Ok so you’ve got someone on the hook now with some cool idea that you are deep into. What next? Specialization. At the end of the day, our field is new and crazy. There’s room for generalists, but I’d argue being a proper generalist is a type of specialization in our industry! Generalists aside, people want to hire the best people they can, and the best people are usually specialists. Specialists are also easier to hire in most cases because if there’s a job opening or skill gap, they just want to pay what they need to fill that role/skill. If you cost a lot because you know a ton of stuff in different fields, the client probably thinks that is cool, but won’t want to pay for that. The specialization bit also bridges your abstract and compelling idea to reality. You can’t lead with the compelling bit and then just let your feelings float off into the wind, because the person will say “ok that’s cool, but like how do I hire you and what exactly do you do?” This is what we answer with the specialization bit.
The more specialist you can get here, I think generally the better. I recommend giving the listener the 1-3 skills that we want to be hired for. I’d argue 1 skill is the best and then you can upsell your other skills later on in the conversation or in further meetings, then they’ll be pleasantly surprised when they find out you know way more stuff. But for some cases, maybe having a few interesting skills working together is part of your specialization. This is actually the harder part for most people because we usually want to highlight all of our skills. You really need to just pick 1-3 for now and really drive them home. So here’s some examples:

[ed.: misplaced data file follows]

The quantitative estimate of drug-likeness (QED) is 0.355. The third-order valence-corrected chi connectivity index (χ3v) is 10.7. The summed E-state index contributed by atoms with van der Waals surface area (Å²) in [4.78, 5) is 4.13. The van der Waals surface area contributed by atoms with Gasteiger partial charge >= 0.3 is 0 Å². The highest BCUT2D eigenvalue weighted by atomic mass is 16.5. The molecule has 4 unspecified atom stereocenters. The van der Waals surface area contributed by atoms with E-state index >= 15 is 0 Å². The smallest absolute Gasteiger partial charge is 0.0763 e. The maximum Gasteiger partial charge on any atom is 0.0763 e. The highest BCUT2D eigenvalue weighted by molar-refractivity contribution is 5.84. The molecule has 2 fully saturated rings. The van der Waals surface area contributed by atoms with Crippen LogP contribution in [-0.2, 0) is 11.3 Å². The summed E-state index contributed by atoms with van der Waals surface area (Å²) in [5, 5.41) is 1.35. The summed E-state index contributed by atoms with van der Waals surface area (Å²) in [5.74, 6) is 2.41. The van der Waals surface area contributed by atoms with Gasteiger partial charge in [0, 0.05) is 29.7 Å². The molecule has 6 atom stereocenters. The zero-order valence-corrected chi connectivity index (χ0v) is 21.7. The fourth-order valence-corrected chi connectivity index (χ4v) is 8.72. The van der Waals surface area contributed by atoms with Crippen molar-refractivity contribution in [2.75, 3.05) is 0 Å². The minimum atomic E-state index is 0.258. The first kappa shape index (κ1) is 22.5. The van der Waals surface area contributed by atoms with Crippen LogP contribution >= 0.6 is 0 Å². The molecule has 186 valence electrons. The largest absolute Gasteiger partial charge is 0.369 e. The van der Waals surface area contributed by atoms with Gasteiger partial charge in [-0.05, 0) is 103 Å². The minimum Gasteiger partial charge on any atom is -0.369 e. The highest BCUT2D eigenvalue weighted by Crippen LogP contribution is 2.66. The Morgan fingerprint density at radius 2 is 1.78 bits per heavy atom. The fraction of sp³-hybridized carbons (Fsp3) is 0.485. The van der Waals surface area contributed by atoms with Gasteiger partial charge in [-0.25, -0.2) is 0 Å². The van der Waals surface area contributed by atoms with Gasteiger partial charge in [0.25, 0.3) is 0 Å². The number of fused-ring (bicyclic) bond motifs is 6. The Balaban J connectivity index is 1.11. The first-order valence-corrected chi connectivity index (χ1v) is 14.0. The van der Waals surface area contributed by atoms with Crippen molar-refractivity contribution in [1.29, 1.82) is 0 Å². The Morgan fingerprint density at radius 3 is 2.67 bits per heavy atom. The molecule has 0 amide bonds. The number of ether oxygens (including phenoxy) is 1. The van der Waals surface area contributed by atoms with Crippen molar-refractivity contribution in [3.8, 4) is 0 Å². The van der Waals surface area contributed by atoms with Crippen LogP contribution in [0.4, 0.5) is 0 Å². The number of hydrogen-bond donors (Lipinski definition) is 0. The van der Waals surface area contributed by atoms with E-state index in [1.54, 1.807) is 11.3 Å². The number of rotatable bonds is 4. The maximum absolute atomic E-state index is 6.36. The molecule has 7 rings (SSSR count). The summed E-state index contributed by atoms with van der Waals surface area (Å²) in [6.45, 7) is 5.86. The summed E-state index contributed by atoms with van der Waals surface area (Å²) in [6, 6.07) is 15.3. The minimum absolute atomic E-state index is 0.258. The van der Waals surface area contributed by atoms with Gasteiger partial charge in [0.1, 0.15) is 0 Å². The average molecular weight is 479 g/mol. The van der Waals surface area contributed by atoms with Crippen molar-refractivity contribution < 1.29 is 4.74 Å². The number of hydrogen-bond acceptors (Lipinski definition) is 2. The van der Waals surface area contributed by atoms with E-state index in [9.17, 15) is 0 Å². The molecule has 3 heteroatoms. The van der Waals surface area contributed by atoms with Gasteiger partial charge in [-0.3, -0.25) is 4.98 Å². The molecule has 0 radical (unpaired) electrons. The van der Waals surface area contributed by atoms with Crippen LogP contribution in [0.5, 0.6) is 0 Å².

I specialize in bulletproof generative audio systems in Max MSP
I build real-world controls for digital systems using Arduinos
I combine robotic arm automation with TouchDesigner systems
What do you notice? Like I’ve been saying, keep it short and sweet. Don’t go rattling off every software you’ve ever opened. Pick your thing. The first two only used one skill but the third example combined two different skills (robotic arm automation and TouchDesigner development).
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Bring ’em together!
Now for the exciting part. You’ve got a pie-in-the-sky compelling idea and a real-as-it-gets skill. Just smash them together! I’ll smash the above examples together and just see how decent they are for how little work I put into them!
I use technology to connect people to public spaces in intimate ways by building real-world controls for digital systems using Arduinos
I harness robotics to augment the human experience and do so by combining robotic arm automation systems with TouchDesigner systems
I use cymatics to explore the nature of reality through my specialization in bulletproof generative audio systems in Max MSP
Not bad, right! They have punch, they’re short, easy to remember, interesting, abstract but also specific, and best of all the listener gets interested and the last thing they hear is the skill you’re trying to sell them. Job done! I will guarantee that if you’re trying to cold call or email people for meetings/gigs, and you delete the really long email you had prepared that was basically a written out CV and just use something like the above and say you’d like to meet for lunch or coffee to discuss the possibilities (attach your CV as an attachment if you really want…), you’ll probably get more hits.
Wrap up & What about Elburz?
So now you know how I approach introductions and the inevitable question of “so what do you do?” The answer is simpler than you think if you take some time and craft your own perfect answer. But talk is cheap, here’s are some of my one line intros I would use to explain what I do for your amusement:
I explore the endless possibilities of real-time systematized art & creation as one of the best TouchDesigner developers in the world.
I tame wild & unstable technology for artistic creation and I specialize in building bulletproof technical architectures
I feel like Leonardo DiCaprio and it sounds like you’re asking me to perform inception! It’s possible, but it’ll cost you…
In fairness, I’ve never used that last one, but I’ve thought about it a few times when clients give me crazy requests! Good luck!